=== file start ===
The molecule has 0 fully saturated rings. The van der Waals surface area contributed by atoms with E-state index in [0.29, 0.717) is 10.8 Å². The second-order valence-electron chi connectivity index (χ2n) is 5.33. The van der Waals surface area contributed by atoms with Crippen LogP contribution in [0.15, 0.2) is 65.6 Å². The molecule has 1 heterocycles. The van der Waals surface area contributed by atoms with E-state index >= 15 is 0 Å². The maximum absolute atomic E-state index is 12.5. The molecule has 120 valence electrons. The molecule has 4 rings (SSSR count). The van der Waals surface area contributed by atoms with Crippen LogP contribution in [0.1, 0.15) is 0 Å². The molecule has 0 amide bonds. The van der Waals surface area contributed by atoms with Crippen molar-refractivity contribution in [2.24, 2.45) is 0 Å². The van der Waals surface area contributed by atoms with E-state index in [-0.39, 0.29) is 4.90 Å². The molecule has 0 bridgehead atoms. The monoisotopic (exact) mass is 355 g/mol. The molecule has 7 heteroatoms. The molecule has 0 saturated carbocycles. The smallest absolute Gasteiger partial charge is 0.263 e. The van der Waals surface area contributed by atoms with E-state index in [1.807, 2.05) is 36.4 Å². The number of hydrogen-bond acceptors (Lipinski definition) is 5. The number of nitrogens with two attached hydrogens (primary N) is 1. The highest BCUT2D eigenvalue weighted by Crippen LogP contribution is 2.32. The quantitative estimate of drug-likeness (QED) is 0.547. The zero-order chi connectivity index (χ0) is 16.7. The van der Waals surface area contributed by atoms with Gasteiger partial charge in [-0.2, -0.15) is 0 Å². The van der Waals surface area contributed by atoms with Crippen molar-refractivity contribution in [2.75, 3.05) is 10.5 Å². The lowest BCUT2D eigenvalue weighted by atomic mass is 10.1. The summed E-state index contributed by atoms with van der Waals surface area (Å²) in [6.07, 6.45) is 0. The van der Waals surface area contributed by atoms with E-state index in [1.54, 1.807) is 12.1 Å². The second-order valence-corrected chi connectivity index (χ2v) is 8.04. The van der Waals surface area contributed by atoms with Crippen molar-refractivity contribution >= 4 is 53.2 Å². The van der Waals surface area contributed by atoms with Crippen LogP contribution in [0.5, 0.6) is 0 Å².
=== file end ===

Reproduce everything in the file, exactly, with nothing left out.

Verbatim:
The molecule has 0 fully saturated rings. The van der Waals surface area contributed by atoms with E-state index in [0.29, 0.717) is 10.8 Å². The second-order valence-electron chi connectivity index (χ2n) is 5.33. The van der Waals surface area contributed by atoms with Crippen LogP contribution in [0.15, 0.2) is 65.6 Å². The molecule has 1 heterocycles. The van der Waals surface area contributed by atoms with E-state index >= 15 is 0 Å². The maximum absolute atomic E-state index is 12.5. The molecule has 120 valence electrons. The molecule has 4 rings (SSSR count). The van der Waals surface area contributed by atoms with Crippen LogP contribution in [0.1, 0.15) is 0 Å². The molecule has 0 amide bonds. The van der Waals surface area contributed by atoms with Crippen molar-refractivity contribution in [2.24, 2.45) is 0 Å². The van der Waals surface area contributed by atoms with E-state index in [-0.39, 0.29) is 4.90 Å². The molecule has 0 bridgehead atoms. The monoisotopic (exact) mass is 355 g/mol. The molecule has 7 heteroatoms. The molecule has 0 saturated carbocycles. The smallest absolute Gasteiger partial charge is 0.263 e. The van der Waals surface area contributed by atoms with E-state index in [1.807, 2.05) is 36.4 Å². The number of hydrogen-bond acceptors (Lipinski definition) is 5. The number of nitrogens with two attached hydrogens (primary N) is 1. The highest BCUT2D eigenvalue weighted by Crippen LogP contribution is 2.32. The quantitative estimate of drug-likeness (QED) is 0.547. The zero-order chi connectivity index (χ0) is 16.7. The van der Waals surface area contributed by atoms with Gasteiger partial charge in [-0.2, -0.15) is 0 Å². The van der Waals surface area contributed by atoms with Crippen molar-refractivity contribution in [2.75, 3.05) is 10.5 Å². The lowest BCUT2D eigenvalue weighted by atomic mass is 10.1. The summed E-state index contributed by atoms with van der Waals surface area (Å²) in [6.07, 6.45) is 0. The van der Waals surface area contributed by atoms with E-state index in [1.54, 1.807) is 12.1 Å². The second-order valence-corrected chi connectivity index (χ2v) is 8.04. The van der Waals surface area contributed by atoms with Crippen molar-refractivity contribution >= 4 is 53.2 Å². The van der Waals surface area contributed by atoms with Crippen LogP contribution in [0.5, 0.6) is 0 Å².